expenditures annually. It will save consumers directly $280 million in taxes this year, and on top of this the substantial markups on these taxes which result from the normal business practice of calculating percentage markups on tax-paid costs.
Let me say to the business community-and to wholesalers and retailers particularly-that the purpose of this measure is to help the people of this country by reducing prices. I am confident that in most cases these benefits will be passed on to the consumer. However, I intend to ask my colleague, the Minister for Consumer and Corporate Affairs (Mr. Gray) to monitor prices of clothing and footwear and to report his findings to me. If these tax cuts do not get reflected in prices, then I undertake to recommend that the government take action, in one way or another, to ensure that the consumer does gain and that others are not allowed to appropriate the benefits.
Complementing the tax increases I announced earlier on high-energy consuming vehicles, I propose to remove the sales tax on buses and other public passenger transportation equipment purchased by local governments. This will provide important assistance to municipalities in supplying more effective transit systems to reduce reliance on the private car, reduce total energy consumption and abate pollution.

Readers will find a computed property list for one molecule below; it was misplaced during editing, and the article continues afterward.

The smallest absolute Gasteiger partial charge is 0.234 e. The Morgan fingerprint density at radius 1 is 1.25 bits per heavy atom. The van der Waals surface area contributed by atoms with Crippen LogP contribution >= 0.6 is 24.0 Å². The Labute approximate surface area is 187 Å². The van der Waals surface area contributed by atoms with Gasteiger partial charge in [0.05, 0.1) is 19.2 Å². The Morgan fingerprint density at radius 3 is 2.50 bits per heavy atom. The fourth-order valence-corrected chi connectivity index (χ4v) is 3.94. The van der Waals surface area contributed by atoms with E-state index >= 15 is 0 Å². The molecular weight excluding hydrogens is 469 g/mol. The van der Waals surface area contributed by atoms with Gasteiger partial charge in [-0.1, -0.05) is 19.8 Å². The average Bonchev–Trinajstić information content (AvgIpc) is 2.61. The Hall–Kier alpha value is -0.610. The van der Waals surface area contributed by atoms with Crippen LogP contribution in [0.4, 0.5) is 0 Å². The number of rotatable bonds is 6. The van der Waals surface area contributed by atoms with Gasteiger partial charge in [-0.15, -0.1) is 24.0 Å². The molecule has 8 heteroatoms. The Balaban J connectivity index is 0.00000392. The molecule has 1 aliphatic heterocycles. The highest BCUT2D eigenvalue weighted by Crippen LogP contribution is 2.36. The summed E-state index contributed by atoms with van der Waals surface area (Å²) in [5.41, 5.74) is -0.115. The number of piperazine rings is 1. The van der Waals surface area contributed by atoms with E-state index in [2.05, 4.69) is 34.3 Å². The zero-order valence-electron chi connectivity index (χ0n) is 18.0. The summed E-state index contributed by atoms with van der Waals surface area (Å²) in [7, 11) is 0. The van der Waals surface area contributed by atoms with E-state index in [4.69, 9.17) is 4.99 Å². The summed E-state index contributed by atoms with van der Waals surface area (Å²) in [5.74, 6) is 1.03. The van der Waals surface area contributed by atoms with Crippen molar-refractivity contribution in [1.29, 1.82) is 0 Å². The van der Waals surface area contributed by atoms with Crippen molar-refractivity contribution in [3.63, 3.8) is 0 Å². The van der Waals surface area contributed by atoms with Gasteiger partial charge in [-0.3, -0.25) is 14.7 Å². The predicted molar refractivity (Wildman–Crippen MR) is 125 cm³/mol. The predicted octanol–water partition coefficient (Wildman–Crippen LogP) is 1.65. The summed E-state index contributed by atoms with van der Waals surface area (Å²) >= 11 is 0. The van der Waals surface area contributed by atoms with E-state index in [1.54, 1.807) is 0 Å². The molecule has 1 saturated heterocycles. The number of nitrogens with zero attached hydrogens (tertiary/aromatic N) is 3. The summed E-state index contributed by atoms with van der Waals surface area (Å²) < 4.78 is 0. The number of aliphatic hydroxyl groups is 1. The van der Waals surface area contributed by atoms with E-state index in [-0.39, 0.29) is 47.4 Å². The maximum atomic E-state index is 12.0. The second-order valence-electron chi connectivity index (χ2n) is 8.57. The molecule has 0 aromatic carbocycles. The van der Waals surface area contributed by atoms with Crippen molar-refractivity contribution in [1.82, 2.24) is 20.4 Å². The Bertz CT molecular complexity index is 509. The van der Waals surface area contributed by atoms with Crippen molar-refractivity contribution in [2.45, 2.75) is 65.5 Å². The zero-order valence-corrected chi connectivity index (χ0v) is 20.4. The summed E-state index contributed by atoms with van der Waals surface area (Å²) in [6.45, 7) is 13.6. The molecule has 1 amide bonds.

Further in the sales tax field, I propose to abolish the tax on bicycles. The advantage of this will be self-evident to Canadians in large numbers who are adopting this popular and healthful form of recreation.
In last year's budget there was a reduction in customs duties for a one-year period on a broad range of consumer goods. These reductions affected trade valued at about $1.6 billion in 1973. There is before the House Bill C-21 which, if implemented, would continue most of these temporary reductions until June 30, 1974. Given the delay in proceeding with the GATT negotiations, I am now proposing that except for one item only, these reductions should be extended until December 31, 1974.
Some further relief on our price structure is resulting from the rise of the exchange rate on the Canadian dollar, which stems from the good over-all performance of the Canadian economy and world confidence in our future. The government has not sought to bring this appreciation about; it has resulted from the underlying forces at work in the exchange market and we have intervened in this market only to maintain orderly conditions. We will continue to be concerned that the competitive position of our industry is not impaired. However, there can be no question that the appreciation that has taken place is providing some relief in moderating the increase in the cost of living. Housing
An important aspect of the recent inflationary experience in Canada has been its impact on the cost of housing and the ability of the average Canadian, particularly young people and people of modest income, to meet their housing needs. The government has put in place a number of important programs and measures to ease both supply and cost aspects of the problem. These measures are reflected in the expansion of the budget of Central Mortgage